Congress authorized the closing of the Office of Indian Trade and the factories in 1822 (3 Stat. 679). George Graham was placed in charge of the liquidation, under the direction of the Treasury Department. Some records concerning this liquidation were created as late as 1830.
The records of the Office of Indian Trade described in this section of the inventory consist of records of both the Office of Indian Trade itself and of the individual factories. The general records of the Office of Indian Trade that are now in the National Archives are mostly for the period after the removal of the Office to Georgetown in 1807. They consist of incoming correspondence, copies of outgoing correspondence, and accounting records. The records of the factories are of a similar nature. The records are fragmentary, and over the years the records of the central office and those of the factories have become intermingled almost indistinguishably. (Records relating to a factory that were physically with the records of that factory have been described as factory records.) This inventory reflects an arrangement that has been carried out since the accessioning of the records by the National Archives. A modification of the principle of provenance has been permitted in that transcripts of accounts required to be sent in quarterly from the factories, and that are therefore central office records, have been placed physically with the records of the factories themselves since they supplement those records and are likely to be used with them. There are also a few records of other units of the Government and even some private records that are intermingled with the records of the Office of Indian Trade and of the various factories.
Most of the records of the Office of Indian Trade herein described were in the Bureau of Indian Affairs immediately before they were accessioned by the National Archives. There are, however, some unbound accounts of the Prairie du Chien, Fort Edwards, and Choctaw factories that were accessioned from the Library of Congress, the Bureau having sent them to the Library in 1910. The Library released them in order to bring all the Office of Indian Trade records together again.
The terminology for some of the accounting records maintained by the Office of Indian Trade and the factories may cause confusion. Daily records of transactions were made in volumes usually known as daybooks but also called waste books or blotters. Later on more finished chronological records known as journals were compiled. Records of separate accounts were maintained in ledgers. Usually journals and ledgers are correlated, and the journals contain references to pages in the ledgers. In addition to a daybook, journal, and ledger, each factory was supposed to maintain a letter book, cashbook, and invoice book. At the close of each quarter the factors were to send to the Office of Indian Trade abstracts of their account books and inventories of stock on hand.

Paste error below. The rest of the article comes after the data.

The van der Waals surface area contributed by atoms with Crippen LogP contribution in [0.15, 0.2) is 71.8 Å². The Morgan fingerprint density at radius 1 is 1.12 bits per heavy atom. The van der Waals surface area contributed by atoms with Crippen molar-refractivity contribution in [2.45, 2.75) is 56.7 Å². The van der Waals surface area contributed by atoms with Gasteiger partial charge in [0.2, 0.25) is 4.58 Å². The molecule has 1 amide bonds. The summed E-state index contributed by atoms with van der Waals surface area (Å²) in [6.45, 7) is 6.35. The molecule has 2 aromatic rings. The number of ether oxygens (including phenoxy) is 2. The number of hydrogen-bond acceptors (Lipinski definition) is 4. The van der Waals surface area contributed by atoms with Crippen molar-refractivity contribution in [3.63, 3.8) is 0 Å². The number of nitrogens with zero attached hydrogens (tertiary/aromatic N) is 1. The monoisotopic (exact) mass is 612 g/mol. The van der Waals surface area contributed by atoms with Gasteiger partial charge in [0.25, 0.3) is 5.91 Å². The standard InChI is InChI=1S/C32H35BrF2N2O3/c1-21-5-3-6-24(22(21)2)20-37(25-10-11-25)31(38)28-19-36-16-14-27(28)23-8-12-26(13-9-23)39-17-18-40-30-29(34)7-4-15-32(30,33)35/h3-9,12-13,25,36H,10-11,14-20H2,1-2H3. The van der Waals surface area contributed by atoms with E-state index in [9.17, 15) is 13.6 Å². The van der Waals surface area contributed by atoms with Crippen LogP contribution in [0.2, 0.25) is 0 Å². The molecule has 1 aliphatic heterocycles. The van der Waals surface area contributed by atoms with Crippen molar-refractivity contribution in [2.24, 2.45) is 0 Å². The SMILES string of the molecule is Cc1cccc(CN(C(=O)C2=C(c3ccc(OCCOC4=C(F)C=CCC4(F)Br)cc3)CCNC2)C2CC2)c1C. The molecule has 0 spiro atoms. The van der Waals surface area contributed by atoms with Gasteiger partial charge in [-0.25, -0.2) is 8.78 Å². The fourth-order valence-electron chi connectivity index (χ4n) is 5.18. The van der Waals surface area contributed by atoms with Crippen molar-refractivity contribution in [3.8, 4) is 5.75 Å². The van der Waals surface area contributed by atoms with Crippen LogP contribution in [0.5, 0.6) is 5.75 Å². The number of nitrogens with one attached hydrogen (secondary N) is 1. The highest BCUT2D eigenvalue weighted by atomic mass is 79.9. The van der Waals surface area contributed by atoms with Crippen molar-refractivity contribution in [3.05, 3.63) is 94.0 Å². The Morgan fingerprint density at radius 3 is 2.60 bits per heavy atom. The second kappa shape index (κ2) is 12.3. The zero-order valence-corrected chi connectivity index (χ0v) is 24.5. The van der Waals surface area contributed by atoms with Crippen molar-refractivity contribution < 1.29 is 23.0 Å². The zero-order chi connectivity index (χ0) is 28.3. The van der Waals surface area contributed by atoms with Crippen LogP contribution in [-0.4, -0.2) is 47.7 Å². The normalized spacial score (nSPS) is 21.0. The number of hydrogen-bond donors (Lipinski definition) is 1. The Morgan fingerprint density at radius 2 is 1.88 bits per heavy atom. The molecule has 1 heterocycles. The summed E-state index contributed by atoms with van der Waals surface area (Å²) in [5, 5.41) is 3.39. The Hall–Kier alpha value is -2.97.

There are records -- chiefly of a policy nature -- relating to the factory system that are among the incoming and outgoing correspondence of the Secretary of War relating to Indian affairs (entries 1 and 2), particularly for the period before the establishment of the Office of Indian Trade in 1806. After 1811 most of the correspondence between the Secretary of War and the Superintendent of Indian Trade relates to the furnishing of annuity goods and presents. Much of the incoming correspondence of the Secretary of War relating to the Office of Indian Trade is among the general series of letters received by the Secretary of War in Record Group 107, Records of the Office of the Secretary of War. Among the records in Record Group 94, Records of the Adjutant General's Office, is a small volume of letters sent by the Secretary of War relating to Indian trade for the period from 1795 until 1800. The records of the Office of the Quartermaster General (Record Group 92) include documents of the offices concerned with the factories before the Office of Indian Trade was established. Particularly important are the letters sent, ledgers, and other records of the Purveyor of Public Supplies. There are also records of the Military Storekeeper at Philadelphia, the Superintendent of Military Stores, and the Quartermaster Officer at Philadelphia (known as the Military Agent until 1812).